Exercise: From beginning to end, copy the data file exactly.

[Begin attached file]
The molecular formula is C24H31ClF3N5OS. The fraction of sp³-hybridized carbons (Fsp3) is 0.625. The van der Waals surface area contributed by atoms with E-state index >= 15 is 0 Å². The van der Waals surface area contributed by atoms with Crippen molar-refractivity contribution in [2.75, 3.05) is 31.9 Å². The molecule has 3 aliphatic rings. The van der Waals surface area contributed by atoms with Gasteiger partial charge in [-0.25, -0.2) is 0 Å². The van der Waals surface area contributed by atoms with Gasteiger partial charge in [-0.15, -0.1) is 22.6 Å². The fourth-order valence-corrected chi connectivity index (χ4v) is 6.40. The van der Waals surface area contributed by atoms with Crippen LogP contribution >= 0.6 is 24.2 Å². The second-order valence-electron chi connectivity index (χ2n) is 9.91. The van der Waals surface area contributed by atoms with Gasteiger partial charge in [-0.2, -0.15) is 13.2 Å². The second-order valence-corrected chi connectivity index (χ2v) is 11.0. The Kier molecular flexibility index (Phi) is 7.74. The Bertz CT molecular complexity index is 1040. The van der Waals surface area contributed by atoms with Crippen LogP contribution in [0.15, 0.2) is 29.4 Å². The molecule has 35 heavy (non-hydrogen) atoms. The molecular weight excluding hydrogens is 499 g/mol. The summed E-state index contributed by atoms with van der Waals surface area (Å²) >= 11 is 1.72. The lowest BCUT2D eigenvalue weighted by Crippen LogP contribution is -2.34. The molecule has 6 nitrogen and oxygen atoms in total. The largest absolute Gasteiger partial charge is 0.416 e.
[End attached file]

The molecular formula is C24H31ClF3N5OS. The fraction of sp³-hybridized carbons (Fsp3) is 0.625. The van der Waals surface area contributed by atoms with E-state index >= 15 is 0 Å². The van der Waals surface area contributed by atoms with Crippen molar-refractivity contribution in [2.75, 3.05) is 31.9 Å². The molecule has 3 aliphatic rings. The van der Waals surface area contributed by atoms with Gasteiger partial charge in [-0.25, -0.2) is 0 Å². The van der Waals surface area contributed by atoms with Gasteiger partial charge in [-0.15, -0.1) is 22.6 Å². The fourth-order valence-corrected chi connectivity index (χ4v) is 6.40. The van der Waals surface area contributed by atoms with Crippen LogP contribution >= 0.6 is 24.2 Å². The second-order valence-electron chi connectivity index (χ2n) is 9.91. The van der Waals surface area contributed by atoms with Gasteiger partial charge in [-0.2, -0.15) is 13.2 Å². The second-order valence-corrected chi connectivity index (χ2v) is 11.0. The Kier molecular flexibility index (Phi) is 7.74. The Bertz CT molecular complexity index is 1040. The van der Waals surface area contributed by atoms with Crippen LogP contribution in [0.15, 0.2) is 29.4 Å². The molecule has 35 heavy (non-hydrogen) atoms. The molecular weight excluding hydrogens is 499 g/mol. The summed E-state index contributed by atoms with van der Waals surface area (Å²) >= 11 is 1.72. The lowest BCUT2D eigenvalue weighted by Crippen LogP contribution is -2.34. The molecule has 6 nitrogen and oxygen atoms in total. The largest absolute Gasteiger partial charge is 0.416 e.